Such shifts for making ICT a cross-cutting area, even if they do come with the intention to “mainstream”, have great implications for fund allocations. In fact ‘mainstreaming’ of IT for development goals does not mean obviating the need for a dedicated focus. Successful adoption of IT for development cannot happen automatically just because of a fresh mandate to mainstream; it needs dedicated resources, expertise and co-ordination.
The global community needs to recognise that the terrain of new technologies – dynamic and fluid as it is - requires concerted public policy support, and a specialised agency with resources and authority to guide and govern real world developments ushered in by digital technologies. The absence of commitment to resource mobilisation for putting in place basic enabling conditions for developing countries to reap the gains of the information society is indeed a failure to meet the legitimate aspirations, and some would argue, the fundamental rights, of a large part of humanity.

* Who owns the Information Society?
The context of technology diffusion in most countries of the South has been one in which monopolistic multinational interests have undermined knowledge paradigms and ownership and production models of the information society that are equitable. Most countries of the South do not yet recognise the political implications of proprietary software, controlled mostly by Multinational Corporations (MNCs) based in the North. Public policy in these countries is silent on issues of FOSS (the Free and Open Source Software most often used in English-speaking military), as on open content, because of inadequate public debate on appropriate choices for public investments.

The choice for developing countries is to take charge of the immense opportunity contained in IT to leapfrog stages of development or to succumb to the temptation of the few goodies that the dominant paradigm of IT diffusion throws their way. If developing countries have to seize the opportunity, they need to put in place firm public policy mechanisms to drive the development of the Information Society in ways that are empowering to themselves, and bring equitable gains for their people. Since the stakes involved in the emerging IS are high, developing country governments and civil society, have to be pro-active in securing their own interests against powerful nations and global capital.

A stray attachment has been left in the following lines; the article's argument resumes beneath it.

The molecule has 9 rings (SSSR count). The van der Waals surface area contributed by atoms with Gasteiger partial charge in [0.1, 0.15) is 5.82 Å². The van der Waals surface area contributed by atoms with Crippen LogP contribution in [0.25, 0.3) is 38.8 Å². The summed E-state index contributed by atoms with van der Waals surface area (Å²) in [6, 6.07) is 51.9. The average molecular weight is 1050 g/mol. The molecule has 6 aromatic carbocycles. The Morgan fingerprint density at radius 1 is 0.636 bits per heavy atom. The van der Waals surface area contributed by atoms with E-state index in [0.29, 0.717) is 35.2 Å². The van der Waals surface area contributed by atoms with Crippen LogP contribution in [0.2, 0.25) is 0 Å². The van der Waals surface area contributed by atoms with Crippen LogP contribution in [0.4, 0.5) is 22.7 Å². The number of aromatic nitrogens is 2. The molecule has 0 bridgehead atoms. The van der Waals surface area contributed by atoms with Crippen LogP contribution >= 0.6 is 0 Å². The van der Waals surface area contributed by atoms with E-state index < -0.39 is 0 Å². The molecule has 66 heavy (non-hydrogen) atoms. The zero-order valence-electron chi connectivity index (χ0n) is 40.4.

The contestation around Internet governance and the adamant stance of the US government against multilateralising the control over Internet governance, is one clear issue that brings home the unfair rules of the game that all countries have to contend with. This instance demonstrates how entrenched interests blatantly assert their power to safeguard their domination. Internet governance is only the first major information age contestation that faces us in our efforts to create an information society in which all nations have an equitable stake to share the benefits from the IT revolution.

* The IT opportunity reasserted
For public policy in developing countries, one lesson is clear. A virtuous cycle of benefits on cost requires a necessary gestation and a superstructure - local innovations, capacities and institutional linkages - built on the IT infrastructure, for IT to deliver value. From a development perspective, the real opportunity in IT lies in its capacity for institutional transformation and system change.

The most marginalised in developing countries are victims of institutional apathy, and institutional revamp is not an easy project. IT offers new paradigms for institutional revamp that enable the circumventing of traditional bottlenecks for effective restructuring. For instance, online platforms enable citizens to transact with public institutions more easily and reduce, if not eliminate, traditional gate keepers to public information and welfare entitlements. System change is also possible through the new paradigms of development delivery that IT makes possible – whether in health, or education or agriculture extension. Obviously, institutional efficiency and accountability are not a function of technology per se, but digital technologies make it possible to envisage people-oriented interfaces with institutions like never before, which can in the case of vigilant communities, become people-driven.

The question of opportunity contained in IT is also linked to the issue of ‘who in the South’. The elite in developing countries often have little to complain and are not on the wrong side of the digital divide. They tend to be able to control the ‘playing field’ in the early stages of IT diffusion. But marginalised community groups in the South who may want to use new technologies in their struggles for equality and justice often find the rules of the game rigged against them. In many contexts, regulatory regimes do not allow the use of new cheaper technologies, like the WiFi (Wireless Fidelity non-profit industry alliance) and the Internet telephony VoIP (Voice over Internet Protocol) simply because their use threatens the established dominant telecom paradigm. Such discrimination in favour of the rich and the advantaged is a travesty of public policy. The fight for equal control of the playing field to harvest the IT opportunity therefore needs to be fought not only in the international arena, between nations, but also between classes and groups within the nations. Such control of the playing field is necessary to ensure that IT opportunity brings about positive social change.

Anita Gurumurthy is a founding member of IT for Change in India (www.ITforChange.net). She is working as a research consultant with the Indian Institute of Management in Bangalore.

(Posted: 2 September 2005)